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McAleese backs Turkey's EU bid

Ireland remains a strong supporter of Turkey’s accession to the EU, President Mary McAleese has said on the second day of her…

Ireland remains a strong supporter of Turkey’s accession to the EU, President Mary McAleese has said on the second day of her official visit to the country.

The accession issue was the focus of an hour-long meeting between Mrs McAleese and Turkey’s president Abdullah Gul this morning. Speaking to reporters afterwards, Mrs McAleese noted that Ireland has backed Turkish accession from the outset.

“That remains the position,” she said. “We strongly support every effort the Turkish government is making to meet the accession requirements…and everything it is doing to galvanise momentum towards accession.”

Mrs McAleese said Ireland was aware, from experience, that the accession process can be difficult but, she added, “the vision for Europe that lies beyond it and the vision for all of us is a prize worth working for.”

Mr Gul told The Irish Times earlier this week that full EU membership remains Turkey’s most important strategic objective.

Mrs McAleese is to participate in a wreath-laying ceremony at Anit Kabir, the tomb of Mustafa Kemal Ataturk, founder and first president of the republic of Turkey.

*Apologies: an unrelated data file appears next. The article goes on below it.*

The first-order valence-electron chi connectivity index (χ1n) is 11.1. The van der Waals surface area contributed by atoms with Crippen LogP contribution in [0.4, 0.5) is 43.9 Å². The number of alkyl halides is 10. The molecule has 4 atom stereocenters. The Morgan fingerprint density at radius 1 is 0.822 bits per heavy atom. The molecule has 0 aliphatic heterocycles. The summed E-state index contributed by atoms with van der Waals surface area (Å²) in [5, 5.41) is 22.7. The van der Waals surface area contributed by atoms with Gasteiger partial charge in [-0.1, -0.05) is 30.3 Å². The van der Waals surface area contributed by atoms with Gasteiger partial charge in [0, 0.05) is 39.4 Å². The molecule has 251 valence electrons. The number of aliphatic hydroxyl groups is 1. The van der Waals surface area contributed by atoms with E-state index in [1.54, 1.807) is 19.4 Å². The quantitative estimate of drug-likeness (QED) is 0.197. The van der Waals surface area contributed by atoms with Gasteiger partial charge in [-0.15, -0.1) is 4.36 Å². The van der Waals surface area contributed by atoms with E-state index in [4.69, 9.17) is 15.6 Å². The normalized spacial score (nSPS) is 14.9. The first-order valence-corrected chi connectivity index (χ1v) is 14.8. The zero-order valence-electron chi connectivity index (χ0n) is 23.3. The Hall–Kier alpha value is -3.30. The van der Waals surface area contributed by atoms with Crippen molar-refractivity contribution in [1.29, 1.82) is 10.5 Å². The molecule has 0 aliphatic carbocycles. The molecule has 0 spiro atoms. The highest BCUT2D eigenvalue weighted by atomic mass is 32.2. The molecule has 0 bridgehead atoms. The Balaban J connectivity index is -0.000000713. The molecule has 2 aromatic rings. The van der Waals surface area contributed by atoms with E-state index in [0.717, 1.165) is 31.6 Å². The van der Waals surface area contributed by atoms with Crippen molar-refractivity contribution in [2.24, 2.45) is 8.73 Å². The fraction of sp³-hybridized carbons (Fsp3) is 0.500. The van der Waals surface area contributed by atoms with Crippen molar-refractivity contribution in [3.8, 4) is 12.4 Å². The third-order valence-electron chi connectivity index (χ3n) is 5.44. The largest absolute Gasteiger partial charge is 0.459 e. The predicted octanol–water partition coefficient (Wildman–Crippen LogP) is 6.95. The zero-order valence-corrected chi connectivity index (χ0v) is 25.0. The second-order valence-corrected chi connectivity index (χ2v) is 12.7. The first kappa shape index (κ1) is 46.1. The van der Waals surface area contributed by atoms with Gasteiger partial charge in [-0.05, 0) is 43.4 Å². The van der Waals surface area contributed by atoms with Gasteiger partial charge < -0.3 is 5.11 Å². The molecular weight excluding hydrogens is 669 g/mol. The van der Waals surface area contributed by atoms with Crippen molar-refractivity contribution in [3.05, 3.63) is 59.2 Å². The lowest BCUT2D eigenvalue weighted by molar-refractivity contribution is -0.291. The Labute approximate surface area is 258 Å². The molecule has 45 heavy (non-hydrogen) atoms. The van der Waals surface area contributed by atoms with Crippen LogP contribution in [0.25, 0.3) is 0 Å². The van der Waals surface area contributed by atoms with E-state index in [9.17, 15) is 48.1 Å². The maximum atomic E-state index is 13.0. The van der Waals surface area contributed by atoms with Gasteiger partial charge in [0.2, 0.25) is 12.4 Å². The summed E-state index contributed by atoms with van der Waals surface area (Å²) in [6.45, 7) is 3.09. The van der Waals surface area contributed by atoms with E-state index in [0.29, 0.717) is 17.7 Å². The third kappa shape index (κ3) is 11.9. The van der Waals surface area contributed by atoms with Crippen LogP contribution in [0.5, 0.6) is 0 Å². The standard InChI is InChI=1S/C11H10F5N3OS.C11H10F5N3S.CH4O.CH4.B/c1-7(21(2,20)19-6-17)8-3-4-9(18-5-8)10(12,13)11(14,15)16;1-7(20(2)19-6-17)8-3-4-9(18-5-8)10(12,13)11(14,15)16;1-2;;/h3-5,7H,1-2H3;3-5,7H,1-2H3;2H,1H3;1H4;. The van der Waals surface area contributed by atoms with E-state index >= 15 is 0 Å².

Tomorrow morning, the President will travel to the Gallipoli peninsula, where she will lay wreaths at several memorials. She is also due to attend a commemorative event at Green Hill cemetery during which she will unveil a memorial plaque dedicated to the Irish soldiers who lost their lives during the ill-fated Gallipoli campaign in 1915.

Mrs McAleese will then return to Istanbul, which has been designated European Capital of Culture 2010, where she will visit sites including Aghia Sofia, the Topkapi Palace and the Blue Mosque.

During her trip, she will focus on bilateral links between Turkey and Ireland. Trade and investment between the two countries amounts to some €400 million in each direction. About 10,000 properties in Turkey are owned by Irish citizens, making Ireland the fifth biggest foreign investor in property in the country.

More than 100,000 Irish people visit Turkey for business and tourism each year.